– Xr.

    Oct 12, 2011 at 19:39

  • 2

    @TomHawtin-tackline Why do you say “in particular here we want a set”? What is the advantage of a Set (HashSet) in this case? Why is a “reference array” bad (by “reference array” do you mean an ArrayList backed by an array as generated by a call to Arrays.asList)?

    Aug 29, 2014 at 5:04


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    @nmr A TreeSet would be O(log n). HashSets are scaled such that the mean number of elements in a bucket is roughly constant. At least for arrays up to 2^30. There may be affects from, say, hardware caches which the big-O analysis ignores. Also assumes the hash function is working effectively.

    Sep 9, 2014 at 23:51


  • 3

    This doesn’t answer the question about the array. You just say “don’t use arrays” which is not a solution. Additionally, you just say “X is bad” but don’t explain why which is always bad for an answer.

    – Minn

    Aug 18, 2019 at 20:37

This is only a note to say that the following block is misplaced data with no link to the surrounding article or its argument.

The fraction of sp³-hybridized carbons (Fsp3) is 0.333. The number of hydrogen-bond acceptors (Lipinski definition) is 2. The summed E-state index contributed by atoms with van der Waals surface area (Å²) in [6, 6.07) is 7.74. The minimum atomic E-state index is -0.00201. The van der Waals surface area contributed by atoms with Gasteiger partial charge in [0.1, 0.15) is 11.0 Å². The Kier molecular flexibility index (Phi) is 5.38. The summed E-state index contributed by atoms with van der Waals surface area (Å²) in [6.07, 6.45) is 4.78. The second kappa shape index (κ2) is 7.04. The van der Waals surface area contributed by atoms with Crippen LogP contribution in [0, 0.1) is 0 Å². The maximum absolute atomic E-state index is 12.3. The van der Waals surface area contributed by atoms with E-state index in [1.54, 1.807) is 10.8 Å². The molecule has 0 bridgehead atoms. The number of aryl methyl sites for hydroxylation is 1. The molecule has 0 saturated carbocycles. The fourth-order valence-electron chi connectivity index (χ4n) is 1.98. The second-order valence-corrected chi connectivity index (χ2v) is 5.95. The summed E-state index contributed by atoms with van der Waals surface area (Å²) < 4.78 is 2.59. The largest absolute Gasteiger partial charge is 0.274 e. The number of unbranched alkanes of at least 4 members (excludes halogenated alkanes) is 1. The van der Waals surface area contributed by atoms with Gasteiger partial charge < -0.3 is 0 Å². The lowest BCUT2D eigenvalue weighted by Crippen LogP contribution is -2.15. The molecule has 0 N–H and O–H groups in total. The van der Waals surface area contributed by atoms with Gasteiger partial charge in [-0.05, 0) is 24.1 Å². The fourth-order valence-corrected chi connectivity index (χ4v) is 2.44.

232

You can use ArrayUtils.contains from Apache Commons Lang

public static boolean contains(Object[] array, Object objectToFind)

Note that this method returns false if the passed array is null.

There are also methods available for primitive arrays of all kinds.

Example:

String[] fieldsToInclude = { "id", "name", "location" };

if ( ArrayUtils.contains( fieldsToInclude, "id" ) ) {
    // Do some stuff.
}

8

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    @max4ever I agree, but this is still better then “rolling your own” and easier to read then the raw java way.

    – Jason

    Dec 7, 2012 at 17:48

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    package: org.apache.commons.lang.ArrayUtils

    – slamborne

    Jan 31, 2014 at 2:39


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    @max4ever Sometimes you already have this library included (for other reasons) and it is a perfectly valid answer. I was looking for this and I already depend on Apache Commons Lang. Thanks for this answer.

    – GuiSim

    Apr 22, 2014 at 19:30

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    Or you could just copy the method (and depedencies if there are any).

    – Buffalo

    Mar 9, 2015 at 11:59

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    @max4ever Most android apps are minimalized by Proguard, putting only the classes and functions you need into your app. That makes it equal to roll your own, or copy the source of the apache thing. And whoever doesn’t use that minimalization doesn’t need to complain about 700kb or 78kb 🙂

    Aug 12, 2016 at 13:11